Roma aeterna. The eternal Rome. So much history, so much life, so much death. Whoever says, New York is the City that never sleeps, has clearly not been to Rome… or simply narrows the meaning of sleeping.
Six months. Six months did I live and study Italian in Rome. Six months did I roam its museums, its parks, streets, markets, and churches (more than 900 are there). Listened to the chatter (il chiacchiericcio) of its students, shop owners, bus passengers, and tourists. A wonderfully unique time, without a doubt. Yet a tense time as well. Increasingly the pressure in my mind and on my heart “to make the most of it”. Considering Rome’s historical, ecclesiastical, political and, last but surely not least, artistic and cultural importance, my relaxed natural curiosity turned quickly into a sheer panting after the city’s glories, the city’s treasures, the city’s character. “Don’t miss a thing! Now you have the chance to see R.O.M.E!” No day was long enough to see enough. There was so much to discover, to learn, to admire, to reflect on, to soak in. And after a short while a subtle but stable feeling of guilt became part of the package.
The nostalgia that crept over me whenever I thought back on that time surpassed each “typical” nostalgia that I normally have for the past. This nostalgia was more. A Life-nostalgia. Having become for me a parable for life in general, these six months in Rome opened up thought perspectives and questions on all areas of being, mostly not offering an accompanying answer. These six months were ten years ago. It needed a movie to find an ounce of closure of these six months. Not that I sought closure. Yet I didn’t avoid it either. Flying back from Europe to the “new world”, at a height of 11 km, I watched a portrait of this 22 centuries-old city – and a portrait of life in this old world of ours. The movie “La grande bellezza” (The Great Beauty; 2013) by Paolo Sorrentino is spectacularly beautiful – and painful. May I offer these four points as starters?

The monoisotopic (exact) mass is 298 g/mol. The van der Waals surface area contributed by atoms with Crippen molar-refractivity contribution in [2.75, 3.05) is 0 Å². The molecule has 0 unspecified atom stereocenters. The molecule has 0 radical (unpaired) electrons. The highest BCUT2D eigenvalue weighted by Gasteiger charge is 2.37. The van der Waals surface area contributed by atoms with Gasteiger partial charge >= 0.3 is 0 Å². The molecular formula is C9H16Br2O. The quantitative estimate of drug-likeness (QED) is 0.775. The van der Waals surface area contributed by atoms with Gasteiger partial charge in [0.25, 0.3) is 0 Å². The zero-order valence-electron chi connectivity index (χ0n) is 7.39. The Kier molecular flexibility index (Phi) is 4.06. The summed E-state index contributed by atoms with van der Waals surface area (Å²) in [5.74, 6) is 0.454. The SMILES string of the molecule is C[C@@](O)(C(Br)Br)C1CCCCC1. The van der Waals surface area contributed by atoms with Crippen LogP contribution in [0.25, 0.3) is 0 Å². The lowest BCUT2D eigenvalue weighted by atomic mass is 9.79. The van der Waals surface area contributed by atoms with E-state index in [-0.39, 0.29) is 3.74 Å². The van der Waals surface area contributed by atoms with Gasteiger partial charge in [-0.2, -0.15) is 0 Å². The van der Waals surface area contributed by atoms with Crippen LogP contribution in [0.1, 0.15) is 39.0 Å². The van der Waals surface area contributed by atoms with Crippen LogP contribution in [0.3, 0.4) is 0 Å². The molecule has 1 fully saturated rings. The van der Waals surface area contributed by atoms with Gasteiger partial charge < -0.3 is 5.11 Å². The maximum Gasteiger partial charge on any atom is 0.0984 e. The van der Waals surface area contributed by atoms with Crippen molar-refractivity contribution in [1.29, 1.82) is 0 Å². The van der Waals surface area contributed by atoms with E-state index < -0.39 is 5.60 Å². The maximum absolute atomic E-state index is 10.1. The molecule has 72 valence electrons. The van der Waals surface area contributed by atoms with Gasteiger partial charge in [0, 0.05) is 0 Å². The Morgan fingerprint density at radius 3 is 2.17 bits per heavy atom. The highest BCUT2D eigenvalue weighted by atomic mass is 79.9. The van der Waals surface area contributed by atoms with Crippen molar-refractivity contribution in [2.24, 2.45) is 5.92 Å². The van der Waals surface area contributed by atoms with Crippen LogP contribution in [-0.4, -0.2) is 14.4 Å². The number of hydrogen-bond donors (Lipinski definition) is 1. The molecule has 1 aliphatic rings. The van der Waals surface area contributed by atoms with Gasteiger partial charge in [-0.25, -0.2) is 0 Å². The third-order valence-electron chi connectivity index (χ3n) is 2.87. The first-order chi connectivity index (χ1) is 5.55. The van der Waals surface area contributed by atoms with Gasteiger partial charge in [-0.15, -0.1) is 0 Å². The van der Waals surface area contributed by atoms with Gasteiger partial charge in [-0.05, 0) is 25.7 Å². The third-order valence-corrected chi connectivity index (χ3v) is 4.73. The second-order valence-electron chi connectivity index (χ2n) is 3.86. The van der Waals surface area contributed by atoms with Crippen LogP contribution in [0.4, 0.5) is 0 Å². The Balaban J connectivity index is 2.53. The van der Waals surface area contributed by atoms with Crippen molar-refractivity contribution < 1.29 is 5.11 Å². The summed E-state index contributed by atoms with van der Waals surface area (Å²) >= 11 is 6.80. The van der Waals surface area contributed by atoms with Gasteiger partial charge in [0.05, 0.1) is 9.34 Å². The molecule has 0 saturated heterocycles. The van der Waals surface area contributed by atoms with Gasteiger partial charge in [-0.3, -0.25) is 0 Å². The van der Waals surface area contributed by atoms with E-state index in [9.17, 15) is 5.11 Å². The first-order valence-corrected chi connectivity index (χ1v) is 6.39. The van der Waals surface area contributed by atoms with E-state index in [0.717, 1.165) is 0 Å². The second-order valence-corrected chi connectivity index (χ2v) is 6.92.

1) Rome as a Parable. This film is about Rome – and about much more than just Rome. At first glance one may assume that we could substitute Rome with New York, Rio, or Tokyo. Simply other megacities. But Rome is not just a city. Never was. For over 2,000 years Rome was not just a place. It was a parable. It stood for an amalgam of various concepts, hopes, and desires. Success. Safety. Prosperity. Dominion. Force. Politics. War. Salvation. Beauty. Power. Aspects that provide the stones from which we build our lives. This movie is about the seeking of life, this panting for beauty, the desire to feel alive. The film disarmingly addresses this longing innate in (may I dare to use an absolute?) all of us humans. We are looking for something. Depending on what we already have and are, we most often desire the remainder of what we think is essential for a successful life. In the protagonist’s case this something is beauty. And yes, this quest alone could have been placed in any other city as well. Because at first glance Rome just offers the local and aesthetic background for this search. Yet, if one goes deeper – into the city and into the movie – they will discover why New York, Rio, or Tokyo could never have been the setting for this movie.